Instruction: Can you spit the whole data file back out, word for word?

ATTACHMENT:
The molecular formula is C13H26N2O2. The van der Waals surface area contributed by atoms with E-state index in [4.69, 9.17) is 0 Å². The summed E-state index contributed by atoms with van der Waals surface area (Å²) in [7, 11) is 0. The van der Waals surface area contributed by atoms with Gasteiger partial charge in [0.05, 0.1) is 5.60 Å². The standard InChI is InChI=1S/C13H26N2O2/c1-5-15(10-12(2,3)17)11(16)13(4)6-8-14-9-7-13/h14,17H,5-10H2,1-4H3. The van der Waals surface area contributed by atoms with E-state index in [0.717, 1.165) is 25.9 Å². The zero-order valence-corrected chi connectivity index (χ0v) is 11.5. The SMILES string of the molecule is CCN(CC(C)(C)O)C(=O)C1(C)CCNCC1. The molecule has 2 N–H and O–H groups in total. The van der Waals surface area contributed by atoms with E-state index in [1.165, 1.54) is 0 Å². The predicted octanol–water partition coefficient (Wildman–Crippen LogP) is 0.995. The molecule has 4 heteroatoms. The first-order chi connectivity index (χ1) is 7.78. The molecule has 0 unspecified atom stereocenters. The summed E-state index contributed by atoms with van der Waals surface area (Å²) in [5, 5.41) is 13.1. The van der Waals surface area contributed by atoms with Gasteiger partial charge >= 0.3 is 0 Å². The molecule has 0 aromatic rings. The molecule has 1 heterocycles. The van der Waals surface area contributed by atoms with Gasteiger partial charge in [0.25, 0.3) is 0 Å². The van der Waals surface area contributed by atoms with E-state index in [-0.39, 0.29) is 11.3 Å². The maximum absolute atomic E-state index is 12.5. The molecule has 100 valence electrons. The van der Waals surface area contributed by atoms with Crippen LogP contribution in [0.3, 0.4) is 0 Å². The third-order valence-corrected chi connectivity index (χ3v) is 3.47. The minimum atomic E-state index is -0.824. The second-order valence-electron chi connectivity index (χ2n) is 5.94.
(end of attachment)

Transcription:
The molecular formula is C13H26N2O2. The van der Waals surface area contributed by atoms with E-state index in [4.69, 9.17) is 0 Å². The summed E-state index contributed by atoms with van der Waals surface area (Å²) in [7, 11) is 0. The van der Waals surface area contributed by atoms with Gasteiger partial charge in [0.05, 0.1) is 5.60 Å². The standard InChI is InChI=1S/C13H26N2O2/c1-5-15(10-12(2,3)17)11(16)13(4)6-8-14-9-7-13/h14,17H,5-10H2,1-4H3. The van der Waals surface area contributed by atoms with E-state index in [0.717, 1.165) is 25.9 Å². The zero-order valence-corrected chi connectivity index (χ0v) is 11.5. The SMILES string of the molecule is CCN(CC(C)(C)O)C(=O)C1(C)CCNCC1. The molecule has 2 N–H and O–H groups in total. The van der Waals surface area contributed by atoms with E-state index in [1.165, 1.54) is 0 Å². The predicted octanol–water partition coefficient (Wildman–Crippen LogP) is 0.995. The molecule has 4 heteroatoms. The first-order chi connectivity index (χ1) is 7.78. The molecule has 0 unspecified atom stereocenters. The summed E-state index contributed by atoms with van der Waals surface area (Å²) in [5, 5.41) is 13.1. The van der Waals surface area contributed by atoms with Gasteiger partial charge >= 0.3 is 0 Å². The molecule has 0 aromatic rings. The molecule has 1 heterocycles. The van der Waals surface area contributed by atoms with Gasteiger partial charge in [0.25, 0.3) is 0 Å². The van der Waals surface area contributed by atoms with E-state index in [-0.39, 0.29) is 11.3 Å². The maximum absolute atomic E-state index is 12.5. The molecule has 100 valence electrons. The van der Waals surface area contributed by atoms with Crippen LogP contribution in [0.3, 0.4) is 0 Å². The third-order valence-corrected chi connectivity index (χ3v) is 3.47. The minimum atomic E-state index is -0.824. The second-order valence-electron chi connectivity index (χ2n) is 5.94.